The Motives of Scientists

Jefferson Hopewell ch092442 at student.uq.edu.au
Tue Oct 10 18:41:50 EST 1995


jmc at Steam.stanford.edu (John McCarthy) writes:

>What's this garbage about "appalling rate"?  You wouldn't get away
>with saying that the sun is using hydrogen at an appalling rate.  What
>makes you think you can talk about the human future in such a sloppy
>way and make sense.  It can only be that you spend your time in an
>environment that requires precision in talking about astronomy but
>allows sloppiness in talking about human affairs - provided only that
>the sentiment expressed is ok.

>To get concrete, name two resources that are being used at a rate that
>can neither be sustained nor replaced.

OK, here's my shot at naming two resources that are being used at a rate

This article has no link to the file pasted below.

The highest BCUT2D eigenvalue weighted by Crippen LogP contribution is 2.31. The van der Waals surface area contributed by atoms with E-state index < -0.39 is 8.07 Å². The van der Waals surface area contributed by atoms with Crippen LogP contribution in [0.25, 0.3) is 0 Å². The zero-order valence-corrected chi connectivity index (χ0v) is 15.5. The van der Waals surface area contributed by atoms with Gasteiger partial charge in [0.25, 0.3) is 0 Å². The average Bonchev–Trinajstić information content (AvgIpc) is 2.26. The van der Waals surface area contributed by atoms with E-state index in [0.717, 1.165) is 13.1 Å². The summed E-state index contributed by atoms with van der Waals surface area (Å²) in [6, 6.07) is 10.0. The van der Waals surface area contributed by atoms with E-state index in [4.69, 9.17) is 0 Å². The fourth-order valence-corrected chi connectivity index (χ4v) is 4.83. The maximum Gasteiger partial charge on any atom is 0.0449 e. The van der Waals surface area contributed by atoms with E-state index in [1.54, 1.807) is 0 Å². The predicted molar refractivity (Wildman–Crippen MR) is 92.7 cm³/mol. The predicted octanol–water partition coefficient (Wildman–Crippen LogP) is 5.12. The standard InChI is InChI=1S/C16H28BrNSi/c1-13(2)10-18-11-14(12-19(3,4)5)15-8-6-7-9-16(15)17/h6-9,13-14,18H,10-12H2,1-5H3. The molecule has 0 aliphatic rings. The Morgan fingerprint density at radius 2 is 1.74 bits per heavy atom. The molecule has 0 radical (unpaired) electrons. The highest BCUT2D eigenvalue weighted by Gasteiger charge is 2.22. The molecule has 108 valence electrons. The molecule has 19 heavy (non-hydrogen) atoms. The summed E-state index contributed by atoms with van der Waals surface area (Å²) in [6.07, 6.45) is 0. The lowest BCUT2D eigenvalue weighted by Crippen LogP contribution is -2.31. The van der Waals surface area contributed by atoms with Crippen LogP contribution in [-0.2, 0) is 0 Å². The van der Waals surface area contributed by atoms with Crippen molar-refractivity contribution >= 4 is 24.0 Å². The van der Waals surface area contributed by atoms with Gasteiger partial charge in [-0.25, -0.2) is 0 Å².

that can neither be sustained nor replaced.

1)  Fossil Fuels
	Coal, oil and natural gas reserves are finite and took millions of
years to form. They will be essentially exhausted at some time in the near
future (estimates vary).

2)  Arable Land
	Being depleted by unsustainable agriculture practises 
	ie. Mismanaged irrigation schemes leading to salt build-up
	    Loss of topsoil (especially in semi-arid regions)
 	    Monocultures that require excessive external inputs
	    Land redevelopment
 
Any other resources?  What about fresh water?  Where I live, supplies of
potable water become alarmingly low recently as a result of increased
demand due to population growth. Overfishing? It can take decades to
recover fish stocks. 

Me?  I'm concerned about environmental degradation.  I'm also a scientist
and I enjoy living in a technological society.  Science and the scientists
who practise it are not the only or IMHO the primary cause of the sort of
problems I mentioned above.  Rather they result from people thinking only
in the short-term, from greed, or just plain carelessness. 

Jeff

.sigs are for sisses......



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